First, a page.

The endangered wolf population is closely managed by the U.S. Fish and Wildlife Service.
Each year, the wolves are counted. Some also are caught, examined by veterinarians and fit with a tracking collar.
Since 1998, the wolf population has increased tenfold.
"Anytime you go from zero animals in the wild to a population of over a hundred, that’s something that’s pretty significant."
John Oakleaf, Field Projects Coordinator
U.S. Fish and Wildlife Service
While they wait, biologists prepare darts that contain the anesthetic Telazol and are tipped with antibacterial ointment. This drug is considered safe, and the effects wear off in a few hours.
The field team spots a wolf from the helicopter in western New Mexico.
“We’ve got a visual alpha-tango-quebec and a point of visual on a single wolf.”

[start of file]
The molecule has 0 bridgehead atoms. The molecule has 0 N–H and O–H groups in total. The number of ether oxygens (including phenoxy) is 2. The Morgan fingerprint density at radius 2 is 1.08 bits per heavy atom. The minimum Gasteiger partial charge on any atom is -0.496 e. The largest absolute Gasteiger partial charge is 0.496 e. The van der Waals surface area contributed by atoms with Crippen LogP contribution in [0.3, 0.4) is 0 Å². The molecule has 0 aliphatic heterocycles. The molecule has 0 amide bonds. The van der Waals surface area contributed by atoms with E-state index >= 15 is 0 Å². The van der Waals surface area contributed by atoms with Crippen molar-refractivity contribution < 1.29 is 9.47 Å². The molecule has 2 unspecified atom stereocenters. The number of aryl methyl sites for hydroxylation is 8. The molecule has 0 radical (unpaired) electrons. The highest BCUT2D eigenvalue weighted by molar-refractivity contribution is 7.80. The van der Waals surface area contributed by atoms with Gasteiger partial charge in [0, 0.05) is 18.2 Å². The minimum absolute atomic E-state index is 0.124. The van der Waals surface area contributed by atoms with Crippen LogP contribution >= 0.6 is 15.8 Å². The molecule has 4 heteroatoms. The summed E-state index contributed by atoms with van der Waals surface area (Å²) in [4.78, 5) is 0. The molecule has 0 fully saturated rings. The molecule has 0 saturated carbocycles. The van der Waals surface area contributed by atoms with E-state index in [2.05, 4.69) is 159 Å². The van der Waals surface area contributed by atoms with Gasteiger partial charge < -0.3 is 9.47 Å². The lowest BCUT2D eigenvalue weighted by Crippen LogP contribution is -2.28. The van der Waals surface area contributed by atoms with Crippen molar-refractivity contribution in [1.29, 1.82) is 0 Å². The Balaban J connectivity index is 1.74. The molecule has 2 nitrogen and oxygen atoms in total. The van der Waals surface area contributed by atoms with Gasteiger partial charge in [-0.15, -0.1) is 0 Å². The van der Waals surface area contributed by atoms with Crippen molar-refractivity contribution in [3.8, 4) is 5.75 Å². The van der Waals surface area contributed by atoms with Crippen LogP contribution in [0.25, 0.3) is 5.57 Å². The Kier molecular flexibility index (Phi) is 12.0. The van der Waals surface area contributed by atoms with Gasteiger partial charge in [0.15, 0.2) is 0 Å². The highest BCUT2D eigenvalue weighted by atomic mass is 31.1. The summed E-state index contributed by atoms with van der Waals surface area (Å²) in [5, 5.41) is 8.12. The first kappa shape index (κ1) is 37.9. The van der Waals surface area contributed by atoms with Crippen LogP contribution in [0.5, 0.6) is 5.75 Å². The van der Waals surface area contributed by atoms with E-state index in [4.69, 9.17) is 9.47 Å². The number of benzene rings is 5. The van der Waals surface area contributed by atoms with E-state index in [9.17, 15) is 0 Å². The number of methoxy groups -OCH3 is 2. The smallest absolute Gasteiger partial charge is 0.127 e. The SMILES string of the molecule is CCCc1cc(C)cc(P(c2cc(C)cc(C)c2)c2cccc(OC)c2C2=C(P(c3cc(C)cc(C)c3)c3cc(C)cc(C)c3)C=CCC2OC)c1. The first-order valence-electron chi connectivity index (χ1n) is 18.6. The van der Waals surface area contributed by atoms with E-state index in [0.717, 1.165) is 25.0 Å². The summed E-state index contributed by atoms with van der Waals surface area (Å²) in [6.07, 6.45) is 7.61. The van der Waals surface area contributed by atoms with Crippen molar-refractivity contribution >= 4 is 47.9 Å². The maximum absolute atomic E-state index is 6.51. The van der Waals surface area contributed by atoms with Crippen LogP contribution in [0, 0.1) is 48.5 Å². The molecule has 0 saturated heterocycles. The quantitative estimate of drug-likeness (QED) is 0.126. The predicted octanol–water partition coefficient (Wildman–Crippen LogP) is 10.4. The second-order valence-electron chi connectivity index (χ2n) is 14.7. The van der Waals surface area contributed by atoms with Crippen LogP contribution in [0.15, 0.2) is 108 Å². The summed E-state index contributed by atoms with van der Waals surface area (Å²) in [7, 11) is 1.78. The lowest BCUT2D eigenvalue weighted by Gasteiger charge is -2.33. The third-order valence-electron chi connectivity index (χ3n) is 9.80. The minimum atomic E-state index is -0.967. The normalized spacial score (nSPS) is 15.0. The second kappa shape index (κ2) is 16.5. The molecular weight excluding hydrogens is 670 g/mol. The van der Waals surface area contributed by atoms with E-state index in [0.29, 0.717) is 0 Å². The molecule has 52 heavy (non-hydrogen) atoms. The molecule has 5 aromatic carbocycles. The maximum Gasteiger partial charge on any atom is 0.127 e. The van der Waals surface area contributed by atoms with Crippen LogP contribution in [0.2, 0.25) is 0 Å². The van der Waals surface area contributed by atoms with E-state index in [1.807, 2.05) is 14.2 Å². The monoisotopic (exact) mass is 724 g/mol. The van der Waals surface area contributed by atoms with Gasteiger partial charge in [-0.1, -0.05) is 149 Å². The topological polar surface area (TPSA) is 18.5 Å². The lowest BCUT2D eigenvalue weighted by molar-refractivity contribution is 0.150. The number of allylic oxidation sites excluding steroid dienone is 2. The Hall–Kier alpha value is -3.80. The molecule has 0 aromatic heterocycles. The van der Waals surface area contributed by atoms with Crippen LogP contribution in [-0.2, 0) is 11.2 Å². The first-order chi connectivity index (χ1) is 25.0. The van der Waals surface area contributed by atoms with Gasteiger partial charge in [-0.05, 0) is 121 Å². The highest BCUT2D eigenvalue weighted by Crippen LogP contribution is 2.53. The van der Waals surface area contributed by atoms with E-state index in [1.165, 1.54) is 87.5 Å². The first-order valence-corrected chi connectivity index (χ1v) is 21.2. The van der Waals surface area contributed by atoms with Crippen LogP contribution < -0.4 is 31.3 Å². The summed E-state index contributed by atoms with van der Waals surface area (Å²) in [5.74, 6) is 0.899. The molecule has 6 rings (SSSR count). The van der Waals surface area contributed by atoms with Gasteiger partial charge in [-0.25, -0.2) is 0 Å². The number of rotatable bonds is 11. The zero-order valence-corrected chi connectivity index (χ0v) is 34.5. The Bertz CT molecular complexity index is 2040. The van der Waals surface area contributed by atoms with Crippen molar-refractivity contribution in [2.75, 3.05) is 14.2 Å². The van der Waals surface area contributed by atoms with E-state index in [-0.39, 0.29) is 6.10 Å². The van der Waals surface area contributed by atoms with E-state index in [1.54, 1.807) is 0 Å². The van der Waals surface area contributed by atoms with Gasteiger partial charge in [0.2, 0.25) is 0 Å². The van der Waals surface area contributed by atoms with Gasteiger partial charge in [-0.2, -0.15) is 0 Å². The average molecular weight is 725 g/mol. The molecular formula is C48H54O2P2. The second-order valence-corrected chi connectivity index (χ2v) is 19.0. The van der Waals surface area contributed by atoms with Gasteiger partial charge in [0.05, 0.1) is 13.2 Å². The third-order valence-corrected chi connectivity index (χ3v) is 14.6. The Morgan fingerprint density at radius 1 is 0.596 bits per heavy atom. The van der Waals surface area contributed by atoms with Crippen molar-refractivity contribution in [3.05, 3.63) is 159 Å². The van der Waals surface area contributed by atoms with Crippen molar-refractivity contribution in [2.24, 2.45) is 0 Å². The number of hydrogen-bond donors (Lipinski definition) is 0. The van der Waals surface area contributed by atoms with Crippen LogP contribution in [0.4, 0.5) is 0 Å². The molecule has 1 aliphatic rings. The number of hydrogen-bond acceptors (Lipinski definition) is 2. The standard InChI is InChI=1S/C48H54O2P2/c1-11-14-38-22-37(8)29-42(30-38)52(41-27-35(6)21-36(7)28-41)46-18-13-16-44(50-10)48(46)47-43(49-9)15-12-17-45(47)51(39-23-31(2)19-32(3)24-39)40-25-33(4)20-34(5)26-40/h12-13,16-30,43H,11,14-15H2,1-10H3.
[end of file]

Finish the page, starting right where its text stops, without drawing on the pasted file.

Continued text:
Jan. 30, 2018
Wolf No. 1553 of the Sheepherders Ball Park pack is captured.
The animal is a dominant female, about 2 years old.
The team has about 30 minutes to fit No. 1553 with a radio collar, draw blood, give vaccinations and take her measurements. Then the wolf is returned to a crate and returned to her territory.
The release team watches and waits until the drugs wear off.
“The family unit is so strong in wolves. They seem to find their pack very quickly.”
Susan Dicks, Veterinarian
This year, 24 wolves were caught, the most to date.
Story and photos by Jenna Miller
Video by Adriana De Alba
Graphics by Eric Jakows
Data and wildlife camera footage provided by U.S. Fish and Wildlife Service
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